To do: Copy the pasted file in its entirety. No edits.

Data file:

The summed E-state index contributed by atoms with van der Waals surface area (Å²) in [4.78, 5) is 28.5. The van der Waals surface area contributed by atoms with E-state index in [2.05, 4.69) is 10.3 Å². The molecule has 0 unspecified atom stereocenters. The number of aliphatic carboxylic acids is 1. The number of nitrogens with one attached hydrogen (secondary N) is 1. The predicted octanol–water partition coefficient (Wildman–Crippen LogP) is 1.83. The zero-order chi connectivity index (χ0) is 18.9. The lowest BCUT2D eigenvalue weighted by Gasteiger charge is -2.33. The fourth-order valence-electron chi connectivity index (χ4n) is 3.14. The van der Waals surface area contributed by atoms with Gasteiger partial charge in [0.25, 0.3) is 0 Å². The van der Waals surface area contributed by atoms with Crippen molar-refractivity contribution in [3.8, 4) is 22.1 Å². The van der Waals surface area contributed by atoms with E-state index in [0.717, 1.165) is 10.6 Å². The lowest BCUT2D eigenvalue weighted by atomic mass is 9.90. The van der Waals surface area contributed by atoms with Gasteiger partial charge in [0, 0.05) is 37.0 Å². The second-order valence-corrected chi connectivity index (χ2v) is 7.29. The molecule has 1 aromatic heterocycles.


The summed E-state index contributed by atoms with van der Waals surface area (Å²) in [4.78, 5) is 28.5. The van der Waals surface area contributed by atoms with E-state index in [2.05, 4.69) is 10.3 Å². The molecule has 0 unspecified atom stereocenters. The number of aliphatic carboxylic acids is 1. The number of nitrogens with one attached hydrogen (secondary N) is 1. The predicted octanol–water partition coefficient (Wildman–Crippen LogP) is 1.83. The zero-order chi connectivity index (χ0) is 18.9. The lowest BCUT2D eigenvalue weighted by Gasteiger charge is -2.33. The fourth-order valence-electron chi connectivity index (χ4n) is 3.14. The van der Waals surface area contributed by atoms with Gasteiger partial charge in [0.25, 0.3) is 0 Å². The van der Waals surface area contributed by atoms with Crippen molar-refractivity contribution in [3.8, 4) is 22.1 Å². The van der Waals surface area contributed by atoms with E-state index in [0.717, 1.165) is 10.6 Å². The lowest BCUT2D eigenvalue weighted by atomic mass is 9.90. The van der Waals surface area contributed by atoms with Gasteiger partial charge in [0, 0.05) is 37.0 Å². The second-order valence-corrected chi connectivity index (χ2v) is 7.29. The molecule has 1 aromatic heterocycles.